Our premium user survey had a 70% response rate, which was insanely high. It shared with us a lot of useful information about how Glassboard is being used (many ways I didn’t even imagine!) as well as what alternatives people would consider, which is a pretty good way to learn about some different competitors you may not have heard of.
Another thing I implemented when I took over Glassboard was a ‘personal’ email that is sent out to users a few days after they sign up. It comes from my email address and is basically a prompt to gather direct feedback from our newest users.
Hi [John Doe],
I’m Justin Williams, the CEO and lead developer of Glassboard. I wanted to see how things are going so far.
If you have any questions, feedback or need help with anything at all, reply to this email and I will get back to you with a personal reply.
Thanks again for using Glassboard!
I receive a few responses a day from this, which has been really useful for understanding who is signing up for the service, how they are using it, and (most importantly) what they are finding confusing or hard to grok about Glassboard. By far the biggest source of frustration these new users have is the onboarding experience.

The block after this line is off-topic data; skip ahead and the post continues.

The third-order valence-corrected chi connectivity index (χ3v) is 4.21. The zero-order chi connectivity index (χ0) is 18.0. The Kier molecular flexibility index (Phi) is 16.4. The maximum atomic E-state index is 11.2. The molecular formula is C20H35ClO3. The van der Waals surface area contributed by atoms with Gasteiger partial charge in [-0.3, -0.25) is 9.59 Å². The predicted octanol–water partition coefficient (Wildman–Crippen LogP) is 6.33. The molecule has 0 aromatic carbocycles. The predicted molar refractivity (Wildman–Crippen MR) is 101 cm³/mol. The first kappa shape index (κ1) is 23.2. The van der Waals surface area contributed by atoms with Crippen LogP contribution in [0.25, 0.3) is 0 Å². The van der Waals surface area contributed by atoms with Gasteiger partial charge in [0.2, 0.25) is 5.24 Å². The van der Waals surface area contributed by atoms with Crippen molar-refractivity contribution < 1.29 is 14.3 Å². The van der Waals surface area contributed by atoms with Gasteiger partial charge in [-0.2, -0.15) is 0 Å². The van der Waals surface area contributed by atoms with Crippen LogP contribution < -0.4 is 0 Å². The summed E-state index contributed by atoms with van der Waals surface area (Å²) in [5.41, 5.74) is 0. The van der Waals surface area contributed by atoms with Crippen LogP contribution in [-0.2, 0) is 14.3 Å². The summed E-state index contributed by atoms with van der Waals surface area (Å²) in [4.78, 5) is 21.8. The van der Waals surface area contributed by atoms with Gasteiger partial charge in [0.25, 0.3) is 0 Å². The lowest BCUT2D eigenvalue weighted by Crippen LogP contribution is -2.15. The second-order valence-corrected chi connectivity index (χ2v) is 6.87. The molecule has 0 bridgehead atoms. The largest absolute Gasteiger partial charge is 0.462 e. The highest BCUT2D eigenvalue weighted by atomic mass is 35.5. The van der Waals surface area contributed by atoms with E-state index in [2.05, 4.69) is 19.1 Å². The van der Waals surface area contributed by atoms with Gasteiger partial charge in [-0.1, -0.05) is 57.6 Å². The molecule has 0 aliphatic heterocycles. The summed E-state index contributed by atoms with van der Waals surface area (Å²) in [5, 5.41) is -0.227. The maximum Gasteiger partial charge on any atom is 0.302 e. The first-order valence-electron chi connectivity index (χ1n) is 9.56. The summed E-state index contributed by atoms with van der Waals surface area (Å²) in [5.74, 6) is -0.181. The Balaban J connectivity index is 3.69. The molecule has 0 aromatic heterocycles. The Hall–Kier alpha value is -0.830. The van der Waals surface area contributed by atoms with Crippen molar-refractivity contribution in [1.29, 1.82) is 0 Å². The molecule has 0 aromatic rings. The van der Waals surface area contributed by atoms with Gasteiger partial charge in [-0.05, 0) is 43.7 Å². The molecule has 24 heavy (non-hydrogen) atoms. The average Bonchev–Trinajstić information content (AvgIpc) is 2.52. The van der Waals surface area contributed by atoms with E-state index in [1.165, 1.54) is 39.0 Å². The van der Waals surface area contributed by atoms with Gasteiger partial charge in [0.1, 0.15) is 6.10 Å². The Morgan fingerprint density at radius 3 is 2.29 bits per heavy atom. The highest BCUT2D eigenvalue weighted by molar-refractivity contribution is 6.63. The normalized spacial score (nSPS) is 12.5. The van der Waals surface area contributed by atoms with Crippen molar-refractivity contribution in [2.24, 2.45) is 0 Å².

When you sign up for a new Glassboard account through the apps, it creates your account and your first board called “[Justin’s] Board”. It then drops you into an empty news feed. Hardly ideal.
The feedback I’ve received from many users is that they are confused at this point, which is really good personal data. It shows that I have an opportunity to improve the onboarding experience to hopefully receive a more positive response about functionality in the future. We’re working on it now.
Always Keep Tweaking
I’ve been sending the email above for the last few months, and the value from it has diminishing returns at this point. I’ve recently noticed a pretty major influx of new users coming onto the service, but I don’t really have a good idea where they are coming from right now.
I’m thinking my next goal for these new user signup emails will be to just plainly ask users to tell me where they heard about Glassboard and what they are using it for. I may get less of a response back, but the data that does come in will be interesting to see if the understanding I have of my audience from earlier this year still matches the new users signing up as of April 2014.
Data is only as useful as it is current. Long-term trends are meaningful in some use cases, but when you’re in the middle of trying to turn around a ship as big as Glassboard, the past isn’t nearly as important as the present. Understanding your current users is essential to being able to build and sustain a successful product in this new app economy.